ORIGINAL RESEARCH
Distribution Characteristics and Ecological Risk Assessment of Heavy Metals under Reclaimed Water Irrigation and Water Level Regulations in Paddy Field
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1
Zhejiang Institute of Hydraulics and Estuary (Zhejiang Institute of Marine Planning and Design), Hangzhou, 310020, P.R. China
2
North China University of Water Resource and Electric Power, Zhengzhou, 450045, P.R. China
CORRESPONDING AUTHOR
Yuanyuan Li   

Hohai University, 1 Xikang Road, 210098, Nanjing, China
Submission date: 2021-07-26
Final revision date: 2021-10-09
Acceptance date: 2021-10-23
Online publication date: 2022-02-24
Publication date: 2022-04-06
 
Pol. J. Environ. Stud. 2022;31(3):2355–2365
 
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ABSTRACT
This article carried out research on changes of heavy metals in soil and rice plant with different reclaimed water irrigation and water level regulations. The results showed that, the heavy metals content in soil was increased after irrigated by reclaimed water, but short-term reclaimed water irrigation will not cause heavy metal pollution to the soil. The coefficient of variation had a stronger level of variation for Cd, Cr and Cu (>30%). With R2 irrigation, the Zn, Pb, Cd, Cr content in rice root could be reduced, and the Cd, Cr content in rice stem could be reduced, and also the Zn, Cd, Cr content in rice leaf could be reduced. The ecological risk coefficient of Cd in the soil was the highest, followed by Cu and Pb, and the risk coefficient of Cr and Zn was lower. The soil risk index at 60-80cm soil layer was the highest under R1 irrigation, while it was the highest at 20-40cm soil layer under R2. Among them, the ecological risk of Cd under irrigation of various water sources was the highest. R1 was at a strong risk on average, and R2 and R3 were moderate risks. Under reclaimed water irrigation, Cd, Pb, Cr had significant correlation to soil Ec, while Cu had significant correlation to NO3--N, and Zn had a significant correlation to sanity and NH4+-N. Therefore, R2 source might be the safest and efficient irrigation source.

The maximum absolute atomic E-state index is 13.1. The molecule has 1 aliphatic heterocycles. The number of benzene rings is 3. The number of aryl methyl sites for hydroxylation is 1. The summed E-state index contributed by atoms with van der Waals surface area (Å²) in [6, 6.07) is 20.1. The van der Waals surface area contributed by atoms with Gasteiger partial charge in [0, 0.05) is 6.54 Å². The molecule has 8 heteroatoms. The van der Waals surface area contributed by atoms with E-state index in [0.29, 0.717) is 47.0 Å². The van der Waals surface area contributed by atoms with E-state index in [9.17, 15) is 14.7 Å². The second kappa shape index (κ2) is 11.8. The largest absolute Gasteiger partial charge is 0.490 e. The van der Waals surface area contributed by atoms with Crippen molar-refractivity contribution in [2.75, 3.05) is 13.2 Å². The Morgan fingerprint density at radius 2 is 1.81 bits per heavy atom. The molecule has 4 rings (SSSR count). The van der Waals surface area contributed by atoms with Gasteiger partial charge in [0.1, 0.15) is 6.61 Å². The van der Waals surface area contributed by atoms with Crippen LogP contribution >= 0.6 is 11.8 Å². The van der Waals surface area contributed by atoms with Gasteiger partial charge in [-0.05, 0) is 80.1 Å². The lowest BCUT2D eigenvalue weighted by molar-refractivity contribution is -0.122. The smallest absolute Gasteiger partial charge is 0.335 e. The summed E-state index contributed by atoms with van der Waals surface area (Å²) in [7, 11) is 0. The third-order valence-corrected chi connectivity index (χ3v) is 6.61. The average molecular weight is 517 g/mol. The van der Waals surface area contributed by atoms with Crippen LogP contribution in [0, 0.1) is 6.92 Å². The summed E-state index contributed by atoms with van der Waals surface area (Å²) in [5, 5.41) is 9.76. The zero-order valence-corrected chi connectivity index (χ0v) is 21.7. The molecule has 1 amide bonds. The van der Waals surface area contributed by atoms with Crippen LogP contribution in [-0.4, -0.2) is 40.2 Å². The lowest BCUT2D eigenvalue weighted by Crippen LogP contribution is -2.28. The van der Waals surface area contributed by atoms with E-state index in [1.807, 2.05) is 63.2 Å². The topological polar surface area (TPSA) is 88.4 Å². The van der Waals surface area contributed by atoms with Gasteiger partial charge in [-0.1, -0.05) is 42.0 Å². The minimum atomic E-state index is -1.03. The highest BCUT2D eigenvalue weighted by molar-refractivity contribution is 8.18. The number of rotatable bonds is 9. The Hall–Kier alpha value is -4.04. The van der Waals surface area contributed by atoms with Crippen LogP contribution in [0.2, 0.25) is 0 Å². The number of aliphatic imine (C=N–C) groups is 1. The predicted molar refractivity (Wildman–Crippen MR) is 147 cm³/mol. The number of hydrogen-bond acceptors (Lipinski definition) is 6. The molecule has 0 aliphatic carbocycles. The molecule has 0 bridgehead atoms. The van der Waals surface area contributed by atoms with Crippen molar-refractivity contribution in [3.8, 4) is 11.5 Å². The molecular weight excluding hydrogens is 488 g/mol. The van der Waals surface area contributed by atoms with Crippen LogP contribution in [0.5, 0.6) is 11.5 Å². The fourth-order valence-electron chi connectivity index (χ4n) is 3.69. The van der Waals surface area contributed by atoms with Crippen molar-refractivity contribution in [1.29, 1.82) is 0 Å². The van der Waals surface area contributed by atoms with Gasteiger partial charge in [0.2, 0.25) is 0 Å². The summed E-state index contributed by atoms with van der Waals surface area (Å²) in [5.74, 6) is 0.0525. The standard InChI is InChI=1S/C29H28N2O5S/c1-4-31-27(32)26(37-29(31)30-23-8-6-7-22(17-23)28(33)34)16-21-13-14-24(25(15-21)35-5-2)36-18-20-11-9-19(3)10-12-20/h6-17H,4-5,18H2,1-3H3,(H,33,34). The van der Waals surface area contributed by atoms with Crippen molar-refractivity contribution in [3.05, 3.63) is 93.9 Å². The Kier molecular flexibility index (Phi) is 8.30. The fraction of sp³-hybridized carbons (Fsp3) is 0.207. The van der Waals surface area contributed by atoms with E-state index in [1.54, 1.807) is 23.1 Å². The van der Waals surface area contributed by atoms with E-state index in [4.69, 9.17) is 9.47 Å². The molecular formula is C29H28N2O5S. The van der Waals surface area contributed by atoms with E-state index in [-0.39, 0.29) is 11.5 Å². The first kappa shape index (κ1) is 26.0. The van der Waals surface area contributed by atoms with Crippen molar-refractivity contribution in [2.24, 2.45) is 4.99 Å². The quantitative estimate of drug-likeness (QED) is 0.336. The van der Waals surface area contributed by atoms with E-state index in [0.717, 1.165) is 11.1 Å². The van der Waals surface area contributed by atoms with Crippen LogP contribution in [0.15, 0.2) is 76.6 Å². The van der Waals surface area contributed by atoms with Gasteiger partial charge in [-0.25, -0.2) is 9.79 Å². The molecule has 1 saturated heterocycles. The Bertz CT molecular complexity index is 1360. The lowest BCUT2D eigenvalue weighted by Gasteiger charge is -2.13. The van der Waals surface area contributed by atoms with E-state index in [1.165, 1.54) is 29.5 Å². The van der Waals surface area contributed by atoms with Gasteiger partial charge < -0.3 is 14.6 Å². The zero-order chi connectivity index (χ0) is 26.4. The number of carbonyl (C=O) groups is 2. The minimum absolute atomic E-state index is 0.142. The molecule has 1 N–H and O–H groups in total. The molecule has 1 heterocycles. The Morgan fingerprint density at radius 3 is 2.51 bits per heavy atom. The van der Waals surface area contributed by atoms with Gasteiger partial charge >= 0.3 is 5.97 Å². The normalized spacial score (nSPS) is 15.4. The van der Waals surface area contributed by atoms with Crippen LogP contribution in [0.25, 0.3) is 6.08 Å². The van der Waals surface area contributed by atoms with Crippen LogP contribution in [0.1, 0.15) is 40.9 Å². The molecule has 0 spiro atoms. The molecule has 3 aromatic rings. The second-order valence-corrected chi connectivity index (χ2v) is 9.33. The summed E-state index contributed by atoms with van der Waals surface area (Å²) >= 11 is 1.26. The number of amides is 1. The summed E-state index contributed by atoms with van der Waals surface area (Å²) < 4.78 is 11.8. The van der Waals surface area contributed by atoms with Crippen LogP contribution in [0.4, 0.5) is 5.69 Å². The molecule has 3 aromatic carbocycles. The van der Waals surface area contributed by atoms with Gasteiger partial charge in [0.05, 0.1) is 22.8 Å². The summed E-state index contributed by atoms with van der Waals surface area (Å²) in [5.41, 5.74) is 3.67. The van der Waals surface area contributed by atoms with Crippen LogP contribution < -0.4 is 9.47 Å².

eISSN:2083-5906
ISSN:1230-1485